BackStory

The American History Podcast

A Program Of Virginia Foundation for the Humanities

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Wisconsin Death Trip

Back in 1967, author and historian Michael Lesy stumbled across a collection of late-19th century photographs taken in a small town in Wisconsin called Black River Falls. Intrigued by what he saw, he started reading the town newspapers from the same period. Artfully arranging the photos and newspaper fragments in sequences, Lesy published them under […]

It’s Squirrel Week!

We’re so excited about the Washington Post’s “Squirrel Week,” that we dug up a great interview from our archives – on squirrels as pets in early America. In it, historian Sarah Hand Meacham reads from a poem she found in the Virginia Gazette, written in 1768, where a young lady mourns the passing of her pet squirrel. Here’s the […]

Great GREEN Moments in American Literature

As we were putting together our show about the color green, we got a great idea from Shelley NiTuama, one of our listeners, who suggested several American books and poems in which green has taken center stage. Inspired by Shelley’s suggestions, we added a few of our own to start a special BackStory compilation: great […]

The HISTIES, 2014

Forget about the Oscars. We’re all about the HISTIES here at BackStory! The HISTIE is our newly-minted award for the movie which does the best job of dealing with a historical subject. The guy’s made the case for their Histie-nominees on this week’s show, and now we want your VOTES! Along with the guy’s shortlist […]

Black History Month Playlist

February is Black History Month, so we’ve put together a selection of BackStory episodes and segments that illuminate the African-American experience in the story of the United States. You can easily browse and download these Black History Month segments on our SoundCloud page, where we’ve put them together as a playlist. You can also download these […]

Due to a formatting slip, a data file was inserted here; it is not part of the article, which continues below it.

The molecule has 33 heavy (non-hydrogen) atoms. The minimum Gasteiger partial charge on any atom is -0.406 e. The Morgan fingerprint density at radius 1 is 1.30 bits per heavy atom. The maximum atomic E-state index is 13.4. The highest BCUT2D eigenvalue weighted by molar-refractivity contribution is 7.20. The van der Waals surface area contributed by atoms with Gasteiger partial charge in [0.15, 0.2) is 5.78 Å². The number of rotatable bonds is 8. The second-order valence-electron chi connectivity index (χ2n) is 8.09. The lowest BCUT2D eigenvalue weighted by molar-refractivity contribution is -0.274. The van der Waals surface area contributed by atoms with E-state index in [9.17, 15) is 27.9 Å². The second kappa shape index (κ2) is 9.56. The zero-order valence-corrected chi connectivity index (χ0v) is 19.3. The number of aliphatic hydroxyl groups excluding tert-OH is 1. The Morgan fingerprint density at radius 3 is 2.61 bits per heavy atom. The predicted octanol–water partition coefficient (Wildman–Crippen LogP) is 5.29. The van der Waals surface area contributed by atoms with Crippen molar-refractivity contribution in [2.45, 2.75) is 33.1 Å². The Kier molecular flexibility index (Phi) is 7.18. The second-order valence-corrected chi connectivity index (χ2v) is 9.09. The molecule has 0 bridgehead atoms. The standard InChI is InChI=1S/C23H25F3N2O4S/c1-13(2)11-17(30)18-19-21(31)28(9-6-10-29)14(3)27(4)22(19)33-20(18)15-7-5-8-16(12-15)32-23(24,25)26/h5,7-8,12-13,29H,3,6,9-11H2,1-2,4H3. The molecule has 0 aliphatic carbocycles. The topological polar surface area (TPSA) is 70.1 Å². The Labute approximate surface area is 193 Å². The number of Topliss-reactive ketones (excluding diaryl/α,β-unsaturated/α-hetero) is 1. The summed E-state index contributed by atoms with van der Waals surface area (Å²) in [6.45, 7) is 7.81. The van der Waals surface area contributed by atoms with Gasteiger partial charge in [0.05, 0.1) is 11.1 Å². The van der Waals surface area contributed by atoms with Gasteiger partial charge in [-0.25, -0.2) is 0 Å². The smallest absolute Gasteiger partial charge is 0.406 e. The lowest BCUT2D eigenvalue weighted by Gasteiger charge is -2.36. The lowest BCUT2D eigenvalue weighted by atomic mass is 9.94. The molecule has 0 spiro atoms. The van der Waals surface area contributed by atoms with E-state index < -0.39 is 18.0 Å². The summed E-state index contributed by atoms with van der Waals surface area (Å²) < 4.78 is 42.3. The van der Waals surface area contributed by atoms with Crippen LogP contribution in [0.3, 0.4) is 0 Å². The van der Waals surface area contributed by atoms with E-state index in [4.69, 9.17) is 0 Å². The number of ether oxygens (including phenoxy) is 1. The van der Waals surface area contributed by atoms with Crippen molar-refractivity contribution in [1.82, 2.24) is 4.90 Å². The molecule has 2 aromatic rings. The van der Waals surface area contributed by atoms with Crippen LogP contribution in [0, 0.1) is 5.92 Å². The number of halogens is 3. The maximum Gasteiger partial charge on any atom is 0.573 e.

Great American Speeches

As we work on our upcoming show about American Oratory, we’re compiling a list of the greatest speeches in American history, as suggested by BackStory listeners. Here’s what we have so far: General George Washington’s “Newburgh Address” in 1783, delivered to officers of the Continental Army who were threatening to overthrow the government. “The Meaning of the Fourth of […]

A Bill for BackStory

BackStory is enmeshed in a grammatical crisis – and we need your help to resolve it. Divisions are forming, banners are flying, and a war of words might break out at any second over a critical question of BackStory policy: which indefinite article to use with the noun “historian”? “AN HISTORIAN” OR “A HISTORIAN”? Our hosts took […]

“I have a dream” at 50

50 years ago today, the Rev. Martin Luther King, Jr. delivered his “I have a dream” speech at the Lincoln Memorial – the culmination of the 1963 March on Washington, and a crucial moment in American history. You can read the full text of King’s speech at the National Archives.

The Chemical Weapons Conundrum

In December 2012, President Obama addressed reports that Syrian president Bashir Assad was on the verge of using chemical weapons against rebels in his country. “And today, I want to make it absolutely clear to Assad and those under his command, the world is watching. The use of chemical weapons is and would be totally […]